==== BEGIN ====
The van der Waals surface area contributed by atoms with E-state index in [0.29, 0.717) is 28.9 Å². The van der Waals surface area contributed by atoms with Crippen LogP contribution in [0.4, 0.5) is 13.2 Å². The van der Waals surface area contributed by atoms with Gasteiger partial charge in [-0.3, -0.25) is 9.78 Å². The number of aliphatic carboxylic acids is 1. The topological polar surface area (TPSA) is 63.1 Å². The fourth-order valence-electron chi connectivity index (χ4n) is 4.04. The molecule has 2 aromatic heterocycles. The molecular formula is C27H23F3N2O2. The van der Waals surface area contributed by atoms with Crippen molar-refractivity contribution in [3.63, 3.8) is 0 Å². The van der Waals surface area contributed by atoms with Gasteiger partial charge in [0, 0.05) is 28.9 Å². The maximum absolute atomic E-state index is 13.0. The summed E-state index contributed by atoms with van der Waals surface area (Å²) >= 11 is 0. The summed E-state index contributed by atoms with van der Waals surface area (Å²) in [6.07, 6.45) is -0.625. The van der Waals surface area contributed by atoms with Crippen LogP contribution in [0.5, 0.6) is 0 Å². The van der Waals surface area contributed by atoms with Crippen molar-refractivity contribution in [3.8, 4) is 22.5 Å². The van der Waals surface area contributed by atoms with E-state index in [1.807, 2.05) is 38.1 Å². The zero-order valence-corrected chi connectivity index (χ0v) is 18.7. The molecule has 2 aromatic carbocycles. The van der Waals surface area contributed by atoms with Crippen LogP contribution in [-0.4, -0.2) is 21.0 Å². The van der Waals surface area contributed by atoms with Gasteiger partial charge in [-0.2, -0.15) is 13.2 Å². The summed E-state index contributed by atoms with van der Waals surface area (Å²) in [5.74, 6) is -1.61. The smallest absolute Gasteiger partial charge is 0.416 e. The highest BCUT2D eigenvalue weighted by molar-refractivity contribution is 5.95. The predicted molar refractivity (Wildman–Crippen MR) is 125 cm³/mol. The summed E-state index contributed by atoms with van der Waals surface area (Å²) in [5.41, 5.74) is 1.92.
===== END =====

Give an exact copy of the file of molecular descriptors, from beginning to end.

The van der Waals surface area contributed by atoms with E-state index in [0.29, 0.717) is 28.9 Å². The van der Waals surface area contributed by atoms with Crippen LogP contribution in [0.4, 0.5) is 13.2 Å². The van der Waals surface area contributed by atoms with Gasteiger partial charge in [-0.3, -0.25) is 9.78 Å². The number of aliphatic carboxylic acids is 1. The topological polar surface area (TPSA) is 63.1 Å². The fourth-order valence-electron chi connectivity index (χ4n) is 4.04. The molecule has 2 aromatic heterocycles. The molecular formula is C27H23F3N2O2. The van der Waals surface area contributed by atoms with Crippen molar-refractivity contribution in [3.63, 3.8) is 0 Å². The van der Waals surface area contributed by atoms with Gasteiger partial charge in [0, 0.05) is 28.9 Å². The maximum absolute atomic E-state index is 13.0. The summed E-state index contributed by atoms with van der Waals surface area (Å²) >= 11 is 0. The summed E-state index contributed by atoms with van der Waals surface area (Å²) in [6.07, 6.45) is -0.625. The van der Waals surface area contributed by atoms with Crippen LogP contribution in [0.5, 0.6) is 0 Å². The van der Waals surface area contributed by atoms with Crippen molar-refractivity contribution in [3.8, 4) is 22.5 Å². The van der Waals surface area contributed by atoms with E-state index in [1.807, 2.05) is 38.1 Å². The zero-order valence-corrected chi connectivity index (χ0v) is 18.7. The molecule has 2 aromatic carbocycles. The van der Waals surface area contributed by atoms with Crippen LogP contribution in [-0.4, -0.2) is 21.0 Å². The van der Waals surface area contributed by atoms with Gasteiger partial charge in [-0.2, -0.15) is 13.2 Å². The summed E-state index contributed by atoms with van der Waals surface area (Å²) in [5.74, 6) is -1.61. The smallest absolute Gasteiger partial charge is 0.416 e. The highest BCUT2D eigenvalue weighted by molar-refractivity contribution is 5.95. The predicted molar refractivity (Wildman–Crippen MR) is 125 cm³/mol. The summed E-state index contributed by atoms with van der Waals surface area (Å²) in [5.41, 5.74) is 1.92.